By Libya Herald reporters.
Tripoli, 14 November 2015:
Just 24 hours after Secretary of State John Kerry promised that Washington was giving . . .[restrict]new focus to Libya, US warplanes attacked Sirte, targeting Abu Nabil Al-Anbari, described by some as the IS leader in Libya and formerly a long-standing member of Al-Qaeda.
The Pentagon has just confirmed the overnight raid. Press secretary Peter Cook said the air strikes had been aimed at Nabil, an Iraqi national whose original name was Wisam Al-Zubaydi.
Cook said that Nabil (known more commonly as simply Al-Anbari) may have provided the voice-over for the February video showing the beheading of 21 Coptic Christians on a beach near Sirte.
Cook continued: “Nabil’s death will degrade ISIL’s ability to meet the group’s objectives in Libya, including recruiting new ISIL members, establishing bases in Libya, and planning external attacks on the United States”.
He pointed out that last night’s sortie had not been the first strike against terrorists in Libya but it was the first to target an ISIL leader in the country and “demonstrates we will go after ISIL leaders wherever they operate”.
This June, US warplanes hit a farm outside Ajdabiya, targetting Mokhtar Belmokhtar in a raid which terrorist sources later claimed failed to kill the terrorist leader.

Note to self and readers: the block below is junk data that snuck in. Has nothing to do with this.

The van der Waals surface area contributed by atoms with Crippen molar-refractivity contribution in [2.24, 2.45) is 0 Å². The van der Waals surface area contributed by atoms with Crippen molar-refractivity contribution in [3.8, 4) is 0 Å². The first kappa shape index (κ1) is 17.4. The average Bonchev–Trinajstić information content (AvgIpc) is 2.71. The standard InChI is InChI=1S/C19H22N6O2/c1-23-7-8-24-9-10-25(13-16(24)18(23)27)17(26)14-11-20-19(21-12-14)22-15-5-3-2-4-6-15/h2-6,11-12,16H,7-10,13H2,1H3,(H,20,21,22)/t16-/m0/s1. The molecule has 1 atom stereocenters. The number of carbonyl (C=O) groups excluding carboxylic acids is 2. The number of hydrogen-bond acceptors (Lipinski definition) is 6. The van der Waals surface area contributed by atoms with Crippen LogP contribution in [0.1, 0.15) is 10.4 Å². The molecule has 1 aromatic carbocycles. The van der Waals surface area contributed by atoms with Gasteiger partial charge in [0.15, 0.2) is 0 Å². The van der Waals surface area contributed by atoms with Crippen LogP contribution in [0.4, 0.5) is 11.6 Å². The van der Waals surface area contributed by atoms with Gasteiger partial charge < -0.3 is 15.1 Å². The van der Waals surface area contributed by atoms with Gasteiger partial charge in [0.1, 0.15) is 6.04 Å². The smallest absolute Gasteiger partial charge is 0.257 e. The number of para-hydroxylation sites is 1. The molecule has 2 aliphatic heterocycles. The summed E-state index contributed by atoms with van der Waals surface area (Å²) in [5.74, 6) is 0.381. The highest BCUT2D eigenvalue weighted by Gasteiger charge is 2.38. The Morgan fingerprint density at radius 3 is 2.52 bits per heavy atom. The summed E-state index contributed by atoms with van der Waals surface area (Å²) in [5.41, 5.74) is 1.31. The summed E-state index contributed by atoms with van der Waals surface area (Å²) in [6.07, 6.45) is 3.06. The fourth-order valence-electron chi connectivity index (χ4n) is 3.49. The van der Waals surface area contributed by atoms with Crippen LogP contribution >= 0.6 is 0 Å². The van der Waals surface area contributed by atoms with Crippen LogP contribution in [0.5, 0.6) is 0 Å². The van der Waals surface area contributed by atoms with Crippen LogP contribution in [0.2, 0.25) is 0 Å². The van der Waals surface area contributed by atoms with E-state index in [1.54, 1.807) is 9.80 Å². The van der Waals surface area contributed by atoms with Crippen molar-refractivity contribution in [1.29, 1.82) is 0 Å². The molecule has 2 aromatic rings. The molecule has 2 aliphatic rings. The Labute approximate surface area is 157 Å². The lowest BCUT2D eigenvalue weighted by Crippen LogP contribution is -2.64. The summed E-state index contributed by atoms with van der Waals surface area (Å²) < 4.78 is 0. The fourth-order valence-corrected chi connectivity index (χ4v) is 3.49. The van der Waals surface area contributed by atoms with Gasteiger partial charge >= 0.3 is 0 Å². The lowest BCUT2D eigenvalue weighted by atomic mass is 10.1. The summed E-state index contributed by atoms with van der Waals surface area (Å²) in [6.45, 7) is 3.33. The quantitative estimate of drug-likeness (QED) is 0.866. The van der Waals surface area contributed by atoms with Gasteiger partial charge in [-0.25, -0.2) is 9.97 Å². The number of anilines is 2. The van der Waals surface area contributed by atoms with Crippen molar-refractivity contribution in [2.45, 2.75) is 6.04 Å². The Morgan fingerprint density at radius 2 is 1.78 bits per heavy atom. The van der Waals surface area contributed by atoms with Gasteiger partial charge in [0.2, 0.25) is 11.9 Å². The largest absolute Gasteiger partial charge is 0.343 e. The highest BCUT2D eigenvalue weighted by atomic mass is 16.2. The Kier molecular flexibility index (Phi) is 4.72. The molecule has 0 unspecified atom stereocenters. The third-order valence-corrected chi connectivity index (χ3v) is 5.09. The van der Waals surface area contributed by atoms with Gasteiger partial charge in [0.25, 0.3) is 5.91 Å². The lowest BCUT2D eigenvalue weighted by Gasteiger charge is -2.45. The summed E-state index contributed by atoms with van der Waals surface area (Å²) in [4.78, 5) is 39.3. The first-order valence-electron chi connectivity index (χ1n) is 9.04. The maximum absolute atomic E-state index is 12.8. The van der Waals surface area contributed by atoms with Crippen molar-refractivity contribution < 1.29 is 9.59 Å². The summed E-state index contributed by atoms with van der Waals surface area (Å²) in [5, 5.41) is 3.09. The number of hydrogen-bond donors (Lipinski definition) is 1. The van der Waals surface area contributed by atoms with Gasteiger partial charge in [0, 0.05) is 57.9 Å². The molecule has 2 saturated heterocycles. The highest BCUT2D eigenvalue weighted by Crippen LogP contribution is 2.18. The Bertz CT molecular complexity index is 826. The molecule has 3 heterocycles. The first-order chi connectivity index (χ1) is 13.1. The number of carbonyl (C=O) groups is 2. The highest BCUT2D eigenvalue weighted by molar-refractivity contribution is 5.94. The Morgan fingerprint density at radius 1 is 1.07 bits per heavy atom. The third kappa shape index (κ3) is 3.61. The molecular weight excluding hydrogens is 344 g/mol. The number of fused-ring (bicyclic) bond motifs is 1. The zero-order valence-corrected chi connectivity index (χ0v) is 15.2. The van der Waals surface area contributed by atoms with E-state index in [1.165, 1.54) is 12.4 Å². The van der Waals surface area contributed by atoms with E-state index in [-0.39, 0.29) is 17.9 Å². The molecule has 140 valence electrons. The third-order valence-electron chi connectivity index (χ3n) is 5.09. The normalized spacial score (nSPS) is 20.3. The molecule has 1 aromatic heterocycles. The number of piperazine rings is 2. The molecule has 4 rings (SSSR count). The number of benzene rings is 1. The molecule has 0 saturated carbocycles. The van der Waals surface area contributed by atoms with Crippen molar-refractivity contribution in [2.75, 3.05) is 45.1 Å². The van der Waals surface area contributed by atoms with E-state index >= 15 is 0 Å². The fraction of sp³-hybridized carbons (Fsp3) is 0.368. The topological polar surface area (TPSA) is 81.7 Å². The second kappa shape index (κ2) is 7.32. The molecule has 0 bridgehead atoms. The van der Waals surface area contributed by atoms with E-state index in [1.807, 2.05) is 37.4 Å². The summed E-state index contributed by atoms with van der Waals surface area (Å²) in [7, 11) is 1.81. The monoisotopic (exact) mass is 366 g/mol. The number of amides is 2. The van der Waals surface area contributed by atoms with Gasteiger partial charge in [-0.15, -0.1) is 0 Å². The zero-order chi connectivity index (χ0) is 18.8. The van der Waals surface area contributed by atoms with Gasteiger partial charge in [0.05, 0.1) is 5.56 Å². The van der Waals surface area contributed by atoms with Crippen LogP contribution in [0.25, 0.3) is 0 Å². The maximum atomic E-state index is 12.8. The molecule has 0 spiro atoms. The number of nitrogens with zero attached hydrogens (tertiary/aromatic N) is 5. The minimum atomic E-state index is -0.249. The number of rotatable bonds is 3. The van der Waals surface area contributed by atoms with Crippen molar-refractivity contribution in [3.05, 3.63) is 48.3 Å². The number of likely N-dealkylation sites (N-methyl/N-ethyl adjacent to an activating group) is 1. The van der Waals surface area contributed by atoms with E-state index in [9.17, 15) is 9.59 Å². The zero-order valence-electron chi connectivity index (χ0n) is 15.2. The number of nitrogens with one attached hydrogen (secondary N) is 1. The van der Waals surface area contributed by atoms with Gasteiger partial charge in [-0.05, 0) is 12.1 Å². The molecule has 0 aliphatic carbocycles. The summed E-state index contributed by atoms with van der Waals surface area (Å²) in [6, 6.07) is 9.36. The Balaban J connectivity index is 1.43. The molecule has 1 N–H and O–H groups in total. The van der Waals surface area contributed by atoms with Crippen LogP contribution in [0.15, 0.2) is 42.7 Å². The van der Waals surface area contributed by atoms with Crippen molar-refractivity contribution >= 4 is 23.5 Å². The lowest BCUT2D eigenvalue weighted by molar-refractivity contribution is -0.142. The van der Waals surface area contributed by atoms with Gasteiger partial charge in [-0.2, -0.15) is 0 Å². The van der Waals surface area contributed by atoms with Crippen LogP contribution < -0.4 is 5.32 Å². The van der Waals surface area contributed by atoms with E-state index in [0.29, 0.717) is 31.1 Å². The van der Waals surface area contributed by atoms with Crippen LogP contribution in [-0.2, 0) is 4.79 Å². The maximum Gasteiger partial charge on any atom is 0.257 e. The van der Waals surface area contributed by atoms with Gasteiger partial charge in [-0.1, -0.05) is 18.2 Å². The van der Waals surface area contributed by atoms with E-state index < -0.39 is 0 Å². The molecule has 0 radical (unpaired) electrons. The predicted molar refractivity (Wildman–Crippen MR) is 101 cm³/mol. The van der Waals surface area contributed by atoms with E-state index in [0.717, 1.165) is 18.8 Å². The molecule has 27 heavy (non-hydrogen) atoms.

A Pentagon official this evening told the Washington Post that it was “reasonably sure” that Nabil had been killed.
There has so far been no reaction from IS to last night’s raid which is believed to have been carried out by at least one F-15 jet.
This is not however the first report of Nabil’s death. In July he was reported to have been captured and hanged by the Derna Shoura Council.
Cook pointed out that the Sirte airstrike had been authorised and begun before last night’s terrorist massacre in Paris.
The Pentagon’s belief that Nabil may have provided the commentary to the grim video of the mass murder of the Egyptian Copts would seem to underline the importance of voice recognition technology. This was also used to identify “Jihadi John”, Mohammed Emwazi, a Kuwaiti-born British militant who is believed to have been killed by a drone-fired US missile in Syria on Thursday. [/restrict]